Indeed, our country is packing on the pounds — and quickly. Twenty years ago, no state had an obesity rate above 15 percent. Now? Nearly two-thirds do. Twelve states have obesity rates are above 30 percent. Just four years ago, only one state was above that threshold.
F as in Fat isn’t all doom and gloom though. It highlights six key strategies to combat the obesity epidemic head-on, including increasing physical activity by improving the built environment in our communities. Part of that is, of course, the adoption and implementation of Complete Streets policies. The authors highlight the importance of safe streets in encouraging healthier living, citing several studies linking sidewalks to increased levels of walking.
They also note the economic benefit of building complete streets, citing last December’s study from the Political Economy Research Institute at University of Massachusetts Amherst, which found per $1 million invested in Baltimore’s roadways, bike lanes created 14 jobs, pedestrian projects created 11 jobs, and automobile-only projects created just seven jobs. Just a few weeks ago, the same research institute released a more comprehensive study that looked at 11 cities nationwide and reinforces the finding that bicycling and walking projects such as bicycle lanes and sidewalks create more jobs than road construction or repair.
The report notes several communities working to provide and promote healthier, active transportation, including Nashville, Tennessee and Hernando, Mississippi. (The case study on Hernando, pages 87 and 88, is a must read for any community, small or large, looking for inspiration.)
The sixteen states with Complete Streets legislation get kudos from the Trust, which then calls upon Congress to view the impending authorization of the federal transportation bill to promote active transportation nationwide.
Unfortunately, it seems this recommendation might not have reached the ears of U.S. Representative John Mica (FL-7), the Chairman of the House Transportation and Infrastructure Committee and key author of that pending legislation. In an outline of the proposed bill released last week, the next authorization will eliminate dedicated funding that has helped provide more safe options for walking and biking and include no Complete Streets provision.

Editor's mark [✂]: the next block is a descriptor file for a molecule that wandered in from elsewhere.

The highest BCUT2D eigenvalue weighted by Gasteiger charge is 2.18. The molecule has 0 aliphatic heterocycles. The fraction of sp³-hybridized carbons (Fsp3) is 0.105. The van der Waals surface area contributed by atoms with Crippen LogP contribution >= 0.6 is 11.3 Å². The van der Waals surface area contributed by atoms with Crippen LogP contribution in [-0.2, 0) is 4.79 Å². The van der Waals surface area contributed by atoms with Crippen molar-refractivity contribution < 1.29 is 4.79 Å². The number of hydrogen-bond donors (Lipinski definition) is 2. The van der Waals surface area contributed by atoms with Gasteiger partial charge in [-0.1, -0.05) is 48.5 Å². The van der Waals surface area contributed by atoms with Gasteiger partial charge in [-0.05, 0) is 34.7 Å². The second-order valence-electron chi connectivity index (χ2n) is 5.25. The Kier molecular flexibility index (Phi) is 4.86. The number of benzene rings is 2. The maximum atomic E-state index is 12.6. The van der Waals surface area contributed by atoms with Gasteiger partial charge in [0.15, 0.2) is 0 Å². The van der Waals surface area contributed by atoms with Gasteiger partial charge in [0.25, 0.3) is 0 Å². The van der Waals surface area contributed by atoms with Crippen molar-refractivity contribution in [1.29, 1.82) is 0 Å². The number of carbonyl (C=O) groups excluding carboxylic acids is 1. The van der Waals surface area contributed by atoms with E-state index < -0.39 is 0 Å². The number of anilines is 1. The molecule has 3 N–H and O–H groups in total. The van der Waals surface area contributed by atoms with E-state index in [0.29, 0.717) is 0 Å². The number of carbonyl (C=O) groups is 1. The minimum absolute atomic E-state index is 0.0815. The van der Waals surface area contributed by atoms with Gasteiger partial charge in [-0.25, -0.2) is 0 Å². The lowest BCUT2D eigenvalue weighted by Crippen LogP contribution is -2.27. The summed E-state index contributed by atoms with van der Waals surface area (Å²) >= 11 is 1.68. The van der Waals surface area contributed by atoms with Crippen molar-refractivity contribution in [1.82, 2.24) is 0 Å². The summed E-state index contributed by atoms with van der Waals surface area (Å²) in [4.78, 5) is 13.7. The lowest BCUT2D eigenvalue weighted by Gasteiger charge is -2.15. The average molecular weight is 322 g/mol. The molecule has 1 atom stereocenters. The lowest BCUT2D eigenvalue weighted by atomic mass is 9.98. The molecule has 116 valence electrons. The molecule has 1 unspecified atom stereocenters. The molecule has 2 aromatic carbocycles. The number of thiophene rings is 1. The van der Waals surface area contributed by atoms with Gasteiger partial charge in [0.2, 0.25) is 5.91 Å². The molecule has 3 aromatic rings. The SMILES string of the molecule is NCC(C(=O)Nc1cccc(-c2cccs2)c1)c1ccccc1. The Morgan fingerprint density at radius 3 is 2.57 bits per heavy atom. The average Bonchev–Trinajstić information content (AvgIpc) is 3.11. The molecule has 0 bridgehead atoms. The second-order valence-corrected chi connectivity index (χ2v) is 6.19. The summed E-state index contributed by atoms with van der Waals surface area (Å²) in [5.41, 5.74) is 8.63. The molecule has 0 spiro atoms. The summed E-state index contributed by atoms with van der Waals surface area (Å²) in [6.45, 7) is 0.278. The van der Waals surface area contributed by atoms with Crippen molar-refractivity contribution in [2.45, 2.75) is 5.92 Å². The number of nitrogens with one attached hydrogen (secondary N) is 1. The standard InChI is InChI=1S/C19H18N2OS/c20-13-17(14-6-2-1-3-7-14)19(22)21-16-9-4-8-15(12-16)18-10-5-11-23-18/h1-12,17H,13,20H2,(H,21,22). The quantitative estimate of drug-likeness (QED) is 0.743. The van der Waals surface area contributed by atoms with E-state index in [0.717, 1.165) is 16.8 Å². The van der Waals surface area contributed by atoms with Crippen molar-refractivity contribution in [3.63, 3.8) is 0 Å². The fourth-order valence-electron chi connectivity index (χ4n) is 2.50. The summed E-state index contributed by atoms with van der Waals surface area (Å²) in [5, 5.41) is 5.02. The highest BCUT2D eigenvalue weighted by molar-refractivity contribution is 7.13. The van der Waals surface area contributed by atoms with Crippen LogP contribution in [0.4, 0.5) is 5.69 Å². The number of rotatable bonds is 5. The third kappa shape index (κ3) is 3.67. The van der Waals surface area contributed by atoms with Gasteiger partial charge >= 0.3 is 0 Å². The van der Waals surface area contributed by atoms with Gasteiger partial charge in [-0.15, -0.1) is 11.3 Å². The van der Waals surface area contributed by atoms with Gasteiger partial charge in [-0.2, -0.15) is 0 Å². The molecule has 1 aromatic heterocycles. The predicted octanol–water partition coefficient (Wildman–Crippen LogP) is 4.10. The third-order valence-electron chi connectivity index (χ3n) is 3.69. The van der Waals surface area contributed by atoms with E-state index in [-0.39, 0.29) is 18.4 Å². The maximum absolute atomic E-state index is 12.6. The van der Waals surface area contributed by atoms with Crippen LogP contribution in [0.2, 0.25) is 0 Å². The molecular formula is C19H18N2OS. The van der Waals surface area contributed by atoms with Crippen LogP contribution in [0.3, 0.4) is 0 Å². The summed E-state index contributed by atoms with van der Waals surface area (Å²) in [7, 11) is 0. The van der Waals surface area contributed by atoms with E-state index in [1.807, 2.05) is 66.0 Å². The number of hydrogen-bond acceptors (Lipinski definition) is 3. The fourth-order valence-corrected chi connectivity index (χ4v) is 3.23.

Upon reading the outline, Coalition Executive Director Barbara McCann responded:
“Representative Mica’s proposal ignores the millions of Americans who are now using the nation’s highways — by foot, bicycle and bus. By failing to include a Complete Streets provision, the bill would allow states to continue to build multi-lane roads through communities where pedestrians are left to tramp through the grass, bus riders are forced to run across dangerous intersections, and bicycle riders have nowhere to go. In addition, the proposal would eliminate the very modest dedicated funding for bicycling and walking, claiming these are ‘non-highway’ or ‘non-transportation’ activities. In fact, bicycling and walking make up 12 percent of the nation’s trips. Add in those getting on and off public transportation, and it turns out a good portion of the nation’s so-called ‘highway’ travel is make up of people who are not in private automobiles. Unfortunately, safety statistics bear this out: 67 percent of all pedestrian fatalities in the last ten years took place on federal-aid roads.
The adoption of Complete Streets policies across the nation is clear evidence that Americans want smarter and safer transportation investments. We’ll be working with members of Congress to ensure that the final transportation authorization bill reflects that wish.”
We’ll continue advocate for strong Complete Streets federal legislation and help folks across the country plan and build networks of complete streets. You van add your voice too — click here to ask your federal representatives to support bicycling and walking in the federal transportation bill and click here to ask them to cosponsor the federal Complete Streets bills.